UV LED encapsulant musing.

My hair wasn’t glowing. I needed to fix this.

I have this LED blacklight bulb in a desk lamp at my bench at work and it normally makes my hair glow nicely. In case you’re wondering— it’s thanks to the Iroiro Colors 300 series dyes. Neon Yellow, Neon Red, and Neon Pink are probably the brightest. I’m always tempted to just throw Neon Pink over my whole head because it looks so nice, but I am absolutely incapable of deciding on just one color so I continue to be a rainbow.

Anyway, this is what I get when it’s working:

I don’t turn the blacklight off, so it was just kinda cooking there for over a year. Eventually it became a dark purple light that didn’t make any magic.

New bulb
Old bulb

The most noticeable difference is that the encapsulant on the “filament” arrays has darkened right over each emitter.

Old bulb, Well Done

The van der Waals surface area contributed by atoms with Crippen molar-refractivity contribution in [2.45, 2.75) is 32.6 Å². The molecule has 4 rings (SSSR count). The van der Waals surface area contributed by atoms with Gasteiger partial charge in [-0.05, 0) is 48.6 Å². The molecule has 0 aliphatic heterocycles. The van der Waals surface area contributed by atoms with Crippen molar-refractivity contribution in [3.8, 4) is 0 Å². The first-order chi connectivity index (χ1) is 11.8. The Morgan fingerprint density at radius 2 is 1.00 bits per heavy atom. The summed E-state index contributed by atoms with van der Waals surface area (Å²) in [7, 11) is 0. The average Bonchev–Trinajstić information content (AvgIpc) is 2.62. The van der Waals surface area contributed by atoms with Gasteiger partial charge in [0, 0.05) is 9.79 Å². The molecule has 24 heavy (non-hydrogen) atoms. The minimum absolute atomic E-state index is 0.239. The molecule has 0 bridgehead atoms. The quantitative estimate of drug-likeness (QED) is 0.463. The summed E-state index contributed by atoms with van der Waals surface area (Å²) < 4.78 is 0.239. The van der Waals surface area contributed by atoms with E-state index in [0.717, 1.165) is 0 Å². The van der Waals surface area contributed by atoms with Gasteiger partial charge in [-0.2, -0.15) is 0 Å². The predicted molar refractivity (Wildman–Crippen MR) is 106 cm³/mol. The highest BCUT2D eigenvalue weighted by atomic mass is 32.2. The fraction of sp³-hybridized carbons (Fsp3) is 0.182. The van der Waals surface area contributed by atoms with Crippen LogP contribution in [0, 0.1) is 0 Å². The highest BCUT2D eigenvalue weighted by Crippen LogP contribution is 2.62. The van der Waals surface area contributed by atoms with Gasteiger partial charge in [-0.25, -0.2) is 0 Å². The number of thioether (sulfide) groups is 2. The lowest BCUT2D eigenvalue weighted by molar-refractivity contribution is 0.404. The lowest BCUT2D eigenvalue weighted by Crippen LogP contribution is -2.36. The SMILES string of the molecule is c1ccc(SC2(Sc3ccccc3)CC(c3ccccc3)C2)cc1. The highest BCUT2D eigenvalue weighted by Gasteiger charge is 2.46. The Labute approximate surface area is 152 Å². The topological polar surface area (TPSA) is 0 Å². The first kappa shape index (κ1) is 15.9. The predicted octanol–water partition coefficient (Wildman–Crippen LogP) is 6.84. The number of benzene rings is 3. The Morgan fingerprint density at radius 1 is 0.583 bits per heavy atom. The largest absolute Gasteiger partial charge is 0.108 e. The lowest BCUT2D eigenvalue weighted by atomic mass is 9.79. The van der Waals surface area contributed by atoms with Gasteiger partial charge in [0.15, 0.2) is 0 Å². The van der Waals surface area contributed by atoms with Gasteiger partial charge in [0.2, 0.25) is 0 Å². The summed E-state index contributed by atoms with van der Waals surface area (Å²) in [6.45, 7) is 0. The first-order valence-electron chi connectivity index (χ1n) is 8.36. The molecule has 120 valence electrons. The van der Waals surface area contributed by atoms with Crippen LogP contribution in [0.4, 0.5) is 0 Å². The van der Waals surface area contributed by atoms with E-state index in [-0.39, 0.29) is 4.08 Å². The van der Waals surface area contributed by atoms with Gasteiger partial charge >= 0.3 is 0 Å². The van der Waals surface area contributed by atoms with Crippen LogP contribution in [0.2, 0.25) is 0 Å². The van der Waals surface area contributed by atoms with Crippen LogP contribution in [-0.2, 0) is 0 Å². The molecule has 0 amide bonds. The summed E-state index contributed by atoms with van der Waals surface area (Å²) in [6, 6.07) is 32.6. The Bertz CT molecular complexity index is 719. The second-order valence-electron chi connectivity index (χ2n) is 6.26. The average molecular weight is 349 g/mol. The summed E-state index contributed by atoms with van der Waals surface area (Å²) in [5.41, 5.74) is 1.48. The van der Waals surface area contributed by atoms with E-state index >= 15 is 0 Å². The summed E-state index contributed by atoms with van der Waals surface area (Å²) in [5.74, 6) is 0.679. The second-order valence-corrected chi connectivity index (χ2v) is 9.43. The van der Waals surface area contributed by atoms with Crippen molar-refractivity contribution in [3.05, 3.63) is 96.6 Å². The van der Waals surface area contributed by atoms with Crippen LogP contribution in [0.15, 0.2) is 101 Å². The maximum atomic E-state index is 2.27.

New bulb, the encapsulant is water clear

I had read a while back that some of the nasty but revolutionary UV-A emitters from Nichia, when they first came on the market, were using a metal TO-18 can with a quartz end window to avoid this.

I wonder how many other LED products may still suffer this degradation? I will say I got a good amount of life out of this $12 bulb so I’m not exactly mad, but I feel like if whoever made the “filaments” had used a better goopus on top of the array, it’d still be working fine.

As for the old bulb, I still like its weird violet glow and might try to scrounge up another weird fixture to put it in like this funky 3d printer-activated flicker lamp. I swear I can also see the HVAC chiller out back cycling in its brightness level.

I used to hate this thing but it’s slowly grown on me